Each day when I’m staring at the gap between my goals and my behavior, I am reminded of Mel Robbins contention in her Tedx talk that the reason that we don’t meet our goals is that we “are fine with not having them.”
We are fine being overweight, having unresolved conflict with our spouse, or simply watching our dreams slowly die.
I like to translate this general idea into specific questions that I must deal with every day.
To review, the top three goals that I’m working on right now are:
1) Getting down to 162 lbs or 18% body fat (whichever comes first).
2) Finishing the editing on and self-publishing a novel.
3) Consolidating my streams of income to build up a savings account of $12,000.
These goals can be met in a fairly straight forward fashion as follows:
1) Eat less, exercise more. Program to follow: Body For Life. Not only is there a program, but it’s one I’ve used with moderate success in the past.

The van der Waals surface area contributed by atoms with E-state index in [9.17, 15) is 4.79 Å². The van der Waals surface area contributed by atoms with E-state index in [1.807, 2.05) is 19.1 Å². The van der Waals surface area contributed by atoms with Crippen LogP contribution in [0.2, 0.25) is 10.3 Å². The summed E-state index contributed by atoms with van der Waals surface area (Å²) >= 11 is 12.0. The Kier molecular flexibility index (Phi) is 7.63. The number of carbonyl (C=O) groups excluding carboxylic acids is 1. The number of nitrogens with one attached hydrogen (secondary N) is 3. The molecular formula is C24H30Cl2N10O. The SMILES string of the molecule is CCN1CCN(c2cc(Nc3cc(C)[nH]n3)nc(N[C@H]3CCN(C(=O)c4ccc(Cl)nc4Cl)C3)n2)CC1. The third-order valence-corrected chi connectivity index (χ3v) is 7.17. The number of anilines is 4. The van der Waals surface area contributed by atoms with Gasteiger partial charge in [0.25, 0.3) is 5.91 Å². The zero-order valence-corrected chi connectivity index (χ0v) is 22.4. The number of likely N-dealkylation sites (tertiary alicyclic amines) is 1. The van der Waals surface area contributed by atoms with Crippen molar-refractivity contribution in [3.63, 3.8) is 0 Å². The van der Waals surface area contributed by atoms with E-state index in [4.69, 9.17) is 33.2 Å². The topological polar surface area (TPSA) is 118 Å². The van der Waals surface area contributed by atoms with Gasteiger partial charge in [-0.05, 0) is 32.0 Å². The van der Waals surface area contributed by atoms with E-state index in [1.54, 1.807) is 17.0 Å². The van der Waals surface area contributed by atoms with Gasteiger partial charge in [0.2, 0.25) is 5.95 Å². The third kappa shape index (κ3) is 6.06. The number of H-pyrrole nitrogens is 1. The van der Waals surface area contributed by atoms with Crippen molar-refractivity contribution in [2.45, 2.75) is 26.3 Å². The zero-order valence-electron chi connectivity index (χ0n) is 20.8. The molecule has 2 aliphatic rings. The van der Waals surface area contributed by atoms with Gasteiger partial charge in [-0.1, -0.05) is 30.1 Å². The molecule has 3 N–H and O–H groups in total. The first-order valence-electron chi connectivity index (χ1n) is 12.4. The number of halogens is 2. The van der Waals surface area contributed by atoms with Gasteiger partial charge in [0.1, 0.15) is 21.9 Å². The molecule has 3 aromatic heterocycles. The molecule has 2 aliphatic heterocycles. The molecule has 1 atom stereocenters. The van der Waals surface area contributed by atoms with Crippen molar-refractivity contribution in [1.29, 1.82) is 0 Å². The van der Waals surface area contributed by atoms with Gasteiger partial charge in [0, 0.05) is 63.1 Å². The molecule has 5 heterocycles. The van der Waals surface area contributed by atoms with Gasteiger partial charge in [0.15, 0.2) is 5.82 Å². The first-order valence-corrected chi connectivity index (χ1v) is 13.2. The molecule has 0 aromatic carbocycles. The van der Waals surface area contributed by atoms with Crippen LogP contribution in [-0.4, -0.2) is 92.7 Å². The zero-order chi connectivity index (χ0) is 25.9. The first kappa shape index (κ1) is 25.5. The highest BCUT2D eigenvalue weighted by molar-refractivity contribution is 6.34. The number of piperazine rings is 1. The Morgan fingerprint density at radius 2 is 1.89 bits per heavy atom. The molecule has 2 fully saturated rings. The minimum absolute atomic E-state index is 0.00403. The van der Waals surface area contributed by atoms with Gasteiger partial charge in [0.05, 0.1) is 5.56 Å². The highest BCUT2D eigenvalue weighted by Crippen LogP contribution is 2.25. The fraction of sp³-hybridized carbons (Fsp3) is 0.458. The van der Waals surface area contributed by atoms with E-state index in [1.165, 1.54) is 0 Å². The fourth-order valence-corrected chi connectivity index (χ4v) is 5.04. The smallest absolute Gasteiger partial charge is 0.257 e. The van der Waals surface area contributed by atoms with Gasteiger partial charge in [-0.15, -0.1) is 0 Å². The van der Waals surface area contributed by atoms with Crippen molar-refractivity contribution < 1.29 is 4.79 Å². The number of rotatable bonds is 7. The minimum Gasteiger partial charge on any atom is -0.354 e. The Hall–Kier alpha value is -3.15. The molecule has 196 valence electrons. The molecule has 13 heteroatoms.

2) Edit five chapters a week for X number of weeks. Figure out how to format an e-book. Figure out or pay someone to design cover art for me. Vaguely following Denise Grover Swank’s approach, but don’t blame her for my shortcomings.
3) Consolidate my debt so I have a single monthly minimum payment. Focus all available cash flow on savings until I get to $12,000. Roughly following the Debt Tsunami philosophy.
Simple enough and straight forward enough. I’m actually doing great on #2, pretty good on #3, and making a little bit of progress on #1.
The problem is that I have to struggle each day to make progress on these goals because there are reasons that I’ve never done them.
Those struggles lead me to the following specific questions, one for each goal.
1) Would you rather meet your goal or have a large bowl of ice cream, donut, or maple bar?
2) Would you rather meet your goal or watch yet another show on hulu.com?
3) Would you rather meet your goal or buy another exercise shirt so you look cooler meeting goal 1 (or another album on I-Tunes or another tool for yard work or another video game)?
Each day, I have to answer these questions. Some days, I do the right thing and other days I don’t.
What are the things that are keeping you from your ultimate success?
What honest questions should you ask yourself each day to help you make the choices that will get you where you want to go?